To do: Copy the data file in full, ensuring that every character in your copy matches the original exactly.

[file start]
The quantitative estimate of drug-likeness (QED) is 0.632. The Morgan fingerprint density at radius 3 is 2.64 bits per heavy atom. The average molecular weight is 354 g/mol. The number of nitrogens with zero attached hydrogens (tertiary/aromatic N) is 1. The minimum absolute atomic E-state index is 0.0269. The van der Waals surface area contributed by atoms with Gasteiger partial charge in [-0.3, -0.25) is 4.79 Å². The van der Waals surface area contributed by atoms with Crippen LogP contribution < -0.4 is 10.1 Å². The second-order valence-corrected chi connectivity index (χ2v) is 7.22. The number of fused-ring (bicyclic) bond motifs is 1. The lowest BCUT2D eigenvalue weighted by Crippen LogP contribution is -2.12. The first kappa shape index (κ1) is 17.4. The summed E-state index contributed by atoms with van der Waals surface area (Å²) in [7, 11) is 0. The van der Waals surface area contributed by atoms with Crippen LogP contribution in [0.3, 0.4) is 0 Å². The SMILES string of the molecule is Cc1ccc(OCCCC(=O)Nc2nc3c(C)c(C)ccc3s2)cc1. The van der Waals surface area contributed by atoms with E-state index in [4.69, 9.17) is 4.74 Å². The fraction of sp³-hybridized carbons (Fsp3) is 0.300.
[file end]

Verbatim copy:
The quantitative estimate of drug-likeness (QED) is 0.632. The Morgan fingerprint density at radius 3 is 2.64 bits per heavy atom. The average molecular weight is 354 g/mol. The number of nitrogens with zero attached hydrogens (tertiary/aromatic N) is 1. The minimum absolute atomic E-state index is 0.0269. The van der Waals surface area contributed by atoms with Gasteiger partial charge in [-0.3, -0.25) is 4.79 Å². The van der Waals surface area contributed by atoms with Crippen LogP contribution < -0.4 is 10.1 Å². The second-order valence-corrected chi connectivity index (χ2v) is 7.22. The number of fused-ring (bicyclic) bond motifs is 1. The lowest BCUT2D eigenvalue weighted by Crippen LogP contribution is -2.12. The first kappa shape index (κ1) is 17.4. The summed E-state index contributed by atoms with van der Waals surface area (Å²) in [7, 11) is 0. The van der Waals surface area contributed by atoms with Crippen LogP contribution in [0.3, 0.4) is 0 Å². The SMILES string of the molecule is Cc1ccc(OCCCC(=O)Nc2nc3c(C)c(C)ccc3s2)cc1. The van der Waals surface area contributed by atoms with E-state index in [4.69, 9.17) is 4.74 Å². The fraction of sp³-hybridized carbons (Fsp3) is 0.300.